Abstract

Decarbonising the built environment is at the heart of many nations' route to net zero. This leads to policies that target specific technologies. Within such policies, there is a natural instinct to combine the need to reduce carbon emissions with solving other issues, such as fuel poverty. Here, we examine for the first time if, from a carbon perspective, this is optimal. By assembling energy performance certificates and household economic deprivation data, we use fuzzy matching techniques to produce a single statistically robust dataset of 44,300 households. Then, through secondary data analysis, we closely examine the carbon impact and cost of energy retrofits. Overall, upgrading to band C is the most viable strategy. However, the results demonstrate that households belonging to the least deprived 20% present more than double the carbon saving potential compared to those in the most deprived 20% (2.7 and 1.2tCO 2/yr, respectively), and offer the best return in CO 2 savings on money spent. This highlights the need for retrofitting policy to be cognisant of both building stock and deprivation and the disproportionate role in climate change played by the more affluent. The results offer important new insights for governments and suggest a rethinking of retrofit initiatives. Practical Application: This study is the first to employ such data to identify retrofit strategies for governments and offers three key practical applications. (i) It shows how by combining such data one can start to develop policy that is tuned to the demographics and stock, and that by disaggregating the data a lot can be learnt prior to the development of local or national policy. (ii) It clearly puts to bed the idea that attacking fuel poverty is the most effective way towards carbon reductions. (iii) It suggests a new way of thinking about targeted interventions that optimise carbon reduction in a cost-effective way.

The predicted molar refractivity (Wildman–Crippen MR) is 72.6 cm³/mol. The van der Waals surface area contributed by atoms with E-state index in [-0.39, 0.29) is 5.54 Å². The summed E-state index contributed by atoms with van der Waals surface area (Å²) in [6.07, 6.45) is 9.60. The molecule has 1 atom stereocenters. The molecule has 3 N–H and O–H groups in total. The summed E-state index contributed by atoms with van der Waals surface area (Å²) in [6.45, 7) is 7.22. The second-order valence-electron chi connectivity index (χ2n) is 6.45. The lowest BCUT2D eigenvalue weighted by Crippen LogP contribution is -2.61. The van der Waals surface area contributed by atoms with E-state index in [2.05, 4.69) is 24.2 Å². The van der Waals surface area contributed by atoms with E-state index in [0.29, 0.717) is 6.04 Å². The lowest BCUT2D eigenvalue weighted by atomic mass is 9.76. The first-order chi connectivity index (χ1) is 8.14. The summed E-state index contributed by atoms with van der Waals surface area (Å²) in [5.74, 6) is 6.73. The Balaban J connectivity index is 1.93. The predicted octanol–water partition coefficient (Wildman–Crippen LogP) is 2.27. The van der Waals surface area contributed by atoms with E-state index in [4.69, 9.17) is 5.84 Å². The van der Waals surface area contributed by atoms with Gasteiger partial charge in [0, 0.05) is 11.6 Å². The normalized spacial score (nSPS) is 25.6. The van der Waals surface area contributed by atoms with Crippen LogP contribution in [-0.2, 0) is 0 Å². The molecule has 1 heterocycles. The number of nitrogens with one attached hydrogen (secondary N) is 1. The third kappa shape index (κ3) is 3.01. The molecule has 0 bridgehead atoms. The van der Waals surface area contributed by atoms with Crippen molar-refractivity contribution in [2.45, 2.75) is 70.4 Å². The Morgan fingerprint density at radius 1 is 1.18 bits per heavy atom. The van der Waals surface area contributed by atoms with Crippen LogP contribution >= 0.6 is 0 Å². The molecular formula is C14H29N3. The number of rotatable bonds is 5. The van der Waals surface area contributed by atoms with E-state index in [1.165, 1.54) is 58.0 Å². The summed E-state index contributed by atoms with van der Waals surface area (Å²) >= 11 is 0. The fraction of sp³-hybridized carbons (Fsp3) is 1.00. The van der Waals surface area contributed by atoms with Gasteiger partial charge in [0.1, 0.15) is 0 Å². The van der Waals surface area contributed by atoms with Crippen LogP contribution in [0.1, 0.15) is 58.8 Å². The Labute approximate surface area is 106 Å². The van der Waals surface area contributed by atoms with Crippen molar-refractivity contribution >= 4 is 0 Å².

Original languageEnglish
Pages (from-to)625-639
JournalBuilding Services Engineering Research and Technology
Volume44
Issue number6
Early online date20 Sept 2023
DOIs
Publication statusPublished - 1 Nov 2023

Bibliographical note

Funding
The author(s) disclosed receipt of the following financial support for the research, authorship, and/or publication of this article: This study is supported by Research England SPF 20/21 ‘Socio-Technological Routes to Building Stock Decarbonisation across B&NES’ and PSF 21/22 ‘Net-zero Buildings via EPC Upgrading: Deriving Innovation to Ensure Local Impact’.

Keywords

  • Building energy retrofit measures
  • carbon neutrality
  • deprivation
  • energy performance certificates
  • energy policy
  • fuel poverty

ASJC Scopus subject areas

  • Building and Construction

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